Transcript fiction

This is pretty nuts. I was poking around in the storage area of my house, and I found a huge cardboard box filled with letters and audio cassettes and dust. Everything was Danish, German, and English, but mostly Danish. The name Max Rasmussen was everywhere, so I think it was all his stuff. I had to get a tape player at best buy to play the tapes, but surprisingly, they all played fine. One of them was an interview, in English, between Max and a man named Hans. I listened to it a few times, and I don't even know what to say. It's transcribed below.

RASMUSSEN: Can you say your name and age for the recorder?

CSEMEGI: Hans Csemegi. 62.

RASMUSSEN: That's an unusual name.

CSEMEGI: Yes, it is, my parent were immigrants to Germany, and they wanted to give me a German sounding name.

RASMUSSEN: And where were they from?

CSEMEGI: Hungary.

RASMUSSEN: Can you tell me a little bit about your life before the war?

CSEMEGI: In many ways I had a very normal childhood. My father was an immigrant, but he was a natural with machines, so he found work easily. We lived very comfortably, all things considered. My mother's cousin and her family came to Germany around the same time, so I knew how other immigrants lived.

RASMUSSEN: Did you speak German growing up?

CSEMEGI: Yes, and Hungarian with my parents.

RASMUSSEN: When did you find out you were a Jew?

CSEMEGI: Not until I was seventeen. My parents kept it from me. But I found a box of letters in my mother's closet one day. I found out that my grandfather was actually a kosher butcher, imagine that...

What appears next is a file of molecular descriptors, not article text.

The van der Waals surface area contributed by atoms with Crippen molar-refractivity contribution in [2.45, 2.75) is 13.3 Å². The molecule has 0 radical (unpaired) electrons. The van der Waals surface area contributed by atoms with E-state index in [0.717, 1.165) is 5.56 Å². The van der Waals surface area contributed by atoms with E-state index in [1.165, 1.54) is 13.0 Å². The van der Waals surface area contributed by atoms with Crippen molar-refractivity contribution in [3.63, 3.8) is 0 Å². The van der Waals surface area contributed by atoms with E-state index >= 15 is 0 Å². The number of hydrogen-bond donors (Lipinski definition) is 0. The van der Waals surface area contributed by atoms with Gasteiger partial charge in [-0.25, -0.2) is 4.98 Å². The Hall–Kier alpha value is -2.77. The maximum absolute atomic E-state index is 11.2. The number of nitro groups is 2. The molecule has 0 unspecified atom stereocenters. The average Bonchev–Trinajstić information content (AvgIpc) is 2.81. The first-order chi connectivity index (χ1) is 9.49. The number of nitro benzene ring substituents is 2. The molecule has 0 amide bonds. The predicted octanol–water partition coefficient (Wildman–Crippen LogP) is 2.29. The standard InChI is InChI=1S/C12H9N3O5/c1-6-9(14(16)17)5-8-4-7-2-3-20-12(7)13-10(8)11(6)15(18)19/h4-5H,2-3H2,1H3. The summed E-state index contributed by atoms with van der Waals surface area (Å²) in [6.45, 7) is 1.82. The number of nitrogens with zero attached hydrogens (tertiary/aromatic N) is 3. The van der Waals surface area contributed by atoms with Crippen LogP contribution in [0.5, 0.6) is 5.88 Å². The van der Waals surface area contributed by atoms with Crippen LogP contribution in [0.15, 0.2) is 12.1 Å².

RASMUSSEN: How did you feel when you found out?

CSEMEGI: I felt disgusted. I was a German, you know. I read the papers, I saw the newsreels, and I knew that Jews were the lowest of the low. I couldn't believe that I was one of them. I also knew right away that this was the worst thing that could happen to me. Kristallnacht was only a month away, and already the writing was on the wall.

RASMUSSEN: How were you sent to the camps?

CSEMEGI: One day they just found out. It was my father, someone had gotten suspicious where he worked, because he didn't look at all German. For that matter, I didn't look at all German, but I was so German in my manner that nobody gave me a second look. But he still had an accent. He was foreign. Our whole family; me, my sister, my mother, and my father; were told to report for processing one morning, and we were stuffed into trains to the camps that very afternoon.

RASMUSSEN: What happened to your family?

CSEMEGI: My father was killed before he even got onto the train. He was always a stubborn man. They divided the men and the women up, and my sister and my mother went to a different line. He started arguing with a soldier, and I think he put his hand on his soldier in anger, or something. And the soldier shot him. He was right to argue, I never saw my mother or my sister again.

RASMUSSEN: <coughing> Sorry.

CSEMEGI: After that I knew. I KNEW. That I was going to die like my father. I remember watching him fall, and I knew that one day soon I was going to hit the ground like he had, a corpse on the cobblestones. Eventually I was loaded onto a train. It was full of people, packed in like cordwood. I was screaming out, until I got tired. It was hot and wretched. Eventually we got to the camp, but some didn't even survive the train ride.

RASMUSSEN: And how was the camp?

CSEMEGI: At first it wasn't so bad. It was a prison, but the officer who was in charge of our division had just been reassigned. He had had sex with a female prisoner, another Jew, and it had gotten out. It was a scandal. So for weeks nobody was in charge, and we just sat around. It was terrible, but mostly because it was so boring. Eventually though they found someone to put in charge of us. His name was Göring, and everyone was afraid of him, even the other Nazis. He put us to work.

RASMUSSEN: What kind of work?

CSEMEGI: Carrying stones.

RASMUSSEN: Carrying stones?


RASMUSSEN: Just that? Did you build anything?